Democratic Republic of Congo (DRC):
Following the announcement of the authorities to evacuate areas at risk due to the risk of further eruptions of Mt Nyiragongo, over 450,000 people or nearly 40% of the total population, were displaced from Goma and Nyiragongo. By the 11th of June, IOM reported that 80% of the displaced had returned.
Some people remained displaced as they have no home to return to. For those whose houses were directly affected by the lava and who are still staying in collective shelters in Nyiragongo, immediate priorities include shelter and access to WASH services. A medium to long-term approach to shelter needs is a priority.
Those who remain displaced in collective shelters have limited access to sanitation. Where latrines are available, they are dirty and poorly maintained. Although water is being trucked daily to the affected areas, the quantity is not sufficient to meet the needs. In some of the affected areas, access to water was already a problem prior to the volcanic eruption and an exit strategy for the water trucking will be important.
The livelihoods of people who were living in the areas covered by the lava have been affected, but the extent of the needs is not yet known.
COVID-19 is a risk to the population affected by the volcano especially since they are living in a small space where there is overcrowding. CEA teams are working to sensitise the population on measures to prevent spread of the disease and what options are available for managing the disease.
A one week-long multi partner post disaster assessment revealed that 2,673 houses were damaged as a result of the earthquake out of which 348 houses were completed damaged. Besides, the assessment identified a further 317 families that are living along a created fault-line were to be relocated. However, according to geological information of Rwaza cell in Rugerero Sector, the relocation may affect 1,841 HHs if the area is found to be unsuitable and unsafe for habitation. If this will be the case, then the government would establish an Integrated Development Project (IDP model Village) at Muhira site.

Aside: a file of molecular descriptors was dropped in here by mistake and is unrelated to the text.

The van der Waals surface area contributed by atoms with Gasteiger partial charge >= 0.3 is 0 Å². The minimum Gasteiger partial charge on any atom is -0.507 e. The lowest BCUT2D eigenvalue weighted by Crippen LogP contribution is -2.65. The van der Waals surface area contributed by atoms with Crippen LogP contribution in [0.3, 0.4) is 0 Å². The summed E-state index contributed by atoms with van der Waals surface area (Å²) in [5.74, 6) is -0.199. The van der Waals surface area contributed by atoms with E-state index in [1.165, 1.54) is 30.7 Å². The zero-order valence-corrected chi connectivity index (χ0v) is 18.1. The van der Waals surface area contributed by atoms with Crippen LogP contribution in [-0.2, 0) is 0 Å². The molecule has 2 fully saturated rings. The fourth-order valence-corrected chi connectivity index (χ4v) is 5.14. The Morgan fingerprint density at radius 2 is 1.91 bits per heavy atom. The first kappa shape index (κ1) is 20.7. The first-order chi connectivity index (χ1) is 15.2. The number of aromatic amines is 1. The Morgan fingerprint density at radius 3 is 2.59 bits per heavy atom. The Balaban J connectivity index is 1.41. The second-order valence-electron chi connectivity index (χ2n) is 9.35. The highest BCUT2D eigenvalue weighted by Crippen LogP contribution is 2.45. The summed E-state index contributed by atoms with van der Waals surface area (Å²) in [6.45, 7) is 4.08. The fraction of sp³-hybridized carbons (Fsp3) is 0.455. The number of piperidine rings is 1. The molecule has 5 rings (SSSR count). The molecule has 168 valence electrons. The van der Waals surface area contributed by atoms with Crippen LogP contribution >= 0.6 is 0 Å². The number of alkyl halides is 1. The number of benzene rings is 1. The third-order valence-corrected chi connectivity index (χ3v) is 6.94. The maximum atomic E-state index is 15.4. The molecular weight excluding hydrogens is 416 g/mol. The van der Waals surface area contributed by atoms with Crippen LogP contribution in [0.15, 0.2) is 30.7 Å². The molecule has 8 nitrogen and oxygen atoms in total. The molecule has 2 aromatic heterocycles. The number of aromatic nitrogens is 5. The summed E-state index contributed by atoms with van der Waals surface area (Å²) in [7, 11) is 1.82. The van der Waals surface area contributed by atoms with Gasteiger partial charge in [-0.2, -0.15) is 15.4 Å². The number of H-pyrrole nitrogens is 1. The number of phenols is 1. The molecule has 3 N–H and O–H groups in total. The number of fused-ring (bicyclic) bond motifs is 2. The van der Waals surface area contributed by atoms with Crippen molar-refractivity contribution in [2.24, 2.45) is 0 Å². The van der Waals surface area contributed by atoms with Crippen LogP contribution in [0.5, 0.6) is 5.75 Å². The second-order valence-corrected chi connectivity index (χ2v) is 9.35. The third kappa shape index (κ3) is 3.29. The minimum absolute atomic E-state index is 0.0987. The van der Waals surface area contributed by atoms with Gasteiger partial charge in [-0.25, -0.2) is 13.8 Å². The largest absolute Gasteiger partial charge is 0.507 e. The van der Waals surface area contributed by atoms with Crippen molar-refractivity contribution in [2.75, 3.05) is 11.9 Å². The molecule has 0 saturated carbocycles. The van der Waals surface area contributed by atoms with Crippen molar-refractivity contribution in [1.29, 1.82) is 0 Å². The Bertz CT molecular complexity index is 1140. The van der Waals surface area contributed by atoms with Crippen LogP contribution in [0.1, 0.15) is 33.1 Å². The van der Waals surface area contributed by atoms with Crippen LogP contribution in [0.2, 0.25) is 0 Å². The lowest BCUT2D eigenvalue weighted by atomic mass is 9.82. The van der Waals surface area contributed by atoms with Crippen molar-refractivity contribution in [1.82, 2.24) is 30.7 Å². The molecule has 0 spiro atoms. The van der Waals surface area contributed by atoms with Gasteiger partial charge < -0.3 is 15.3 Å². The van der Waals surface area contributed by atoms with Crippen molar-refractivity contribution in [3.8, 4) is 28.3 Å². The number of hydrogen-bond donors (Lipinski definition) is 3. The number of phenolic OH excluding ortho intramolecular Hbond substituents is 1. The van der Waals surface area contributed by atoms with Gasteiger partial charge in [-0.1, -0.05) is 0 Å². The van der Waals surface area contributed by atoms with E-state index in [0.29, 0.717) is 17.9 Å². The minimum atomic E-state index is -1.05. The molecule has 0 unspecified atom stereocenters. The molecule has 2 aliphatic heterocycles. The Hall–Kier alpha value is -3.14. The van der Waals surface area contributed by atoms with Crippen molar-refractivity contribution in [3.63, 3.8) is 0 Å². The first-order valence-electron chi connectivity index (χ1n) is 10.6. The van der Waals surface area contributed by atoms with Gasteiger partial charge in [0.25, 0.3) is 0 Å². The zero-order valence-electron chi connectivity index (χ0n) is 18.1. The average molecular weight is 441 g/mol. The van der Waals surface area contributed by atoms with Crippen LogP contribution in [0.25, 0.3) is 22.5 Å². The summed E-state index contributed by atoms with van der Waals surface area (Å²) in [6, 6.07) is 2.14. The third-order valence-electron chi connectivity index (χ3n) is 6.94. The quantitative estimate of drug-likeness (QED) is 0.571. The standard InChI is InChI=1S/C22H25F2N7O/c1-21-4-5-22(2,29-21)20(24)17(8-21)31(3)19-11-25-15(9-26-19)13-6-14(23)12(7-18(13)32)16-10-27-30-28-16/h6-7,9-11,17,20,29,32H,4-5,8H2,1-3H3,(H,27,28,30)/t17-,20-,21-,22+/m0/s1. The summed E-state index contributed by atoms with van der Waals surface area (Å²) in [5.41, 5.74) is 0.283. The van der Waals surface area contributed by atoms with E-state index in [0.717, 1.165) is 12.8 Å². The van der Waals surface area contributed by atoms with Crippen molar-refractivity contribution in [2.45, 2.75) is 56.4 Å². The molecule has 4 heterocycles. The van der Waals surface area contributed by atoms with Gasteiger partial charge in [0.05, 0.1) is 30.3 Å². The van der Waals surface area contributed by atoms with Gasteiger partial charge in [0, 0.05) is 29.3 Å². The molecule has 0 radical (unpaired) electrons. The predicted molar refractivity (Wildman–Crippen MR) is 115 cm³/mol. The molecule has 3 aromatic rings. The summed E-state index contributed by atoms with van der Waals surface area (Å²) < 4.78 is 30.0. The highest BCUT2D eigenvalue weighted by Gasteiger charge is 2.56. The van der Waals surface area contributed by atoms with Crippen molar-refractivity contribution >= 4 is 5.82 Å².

The assessment also prioritised medium to long term plans including review of Rwanda Urban Planning and Building Code; capacity building for professionals and laymen in construction sector and review of Rubavu District Detailed Urban Master Plan considering earthquake prone areas.
The response will be fully dedicated to displaced Rwandese after the closure of all four earlier established camps for the Congolese. The last camp was closed on 14th June with 23 families (56 people) after they were moved to another district. The immediate needs of these families continue to be food, water, transitional shelter, health especially pre-hospital care with closure of Rubavu main district hospital, and PGI.
One COVID-19 case was detected from the refugees from DRC and as a result measures were put in place to increase knowledge on preventive measures so as to prevent further spread in the camps.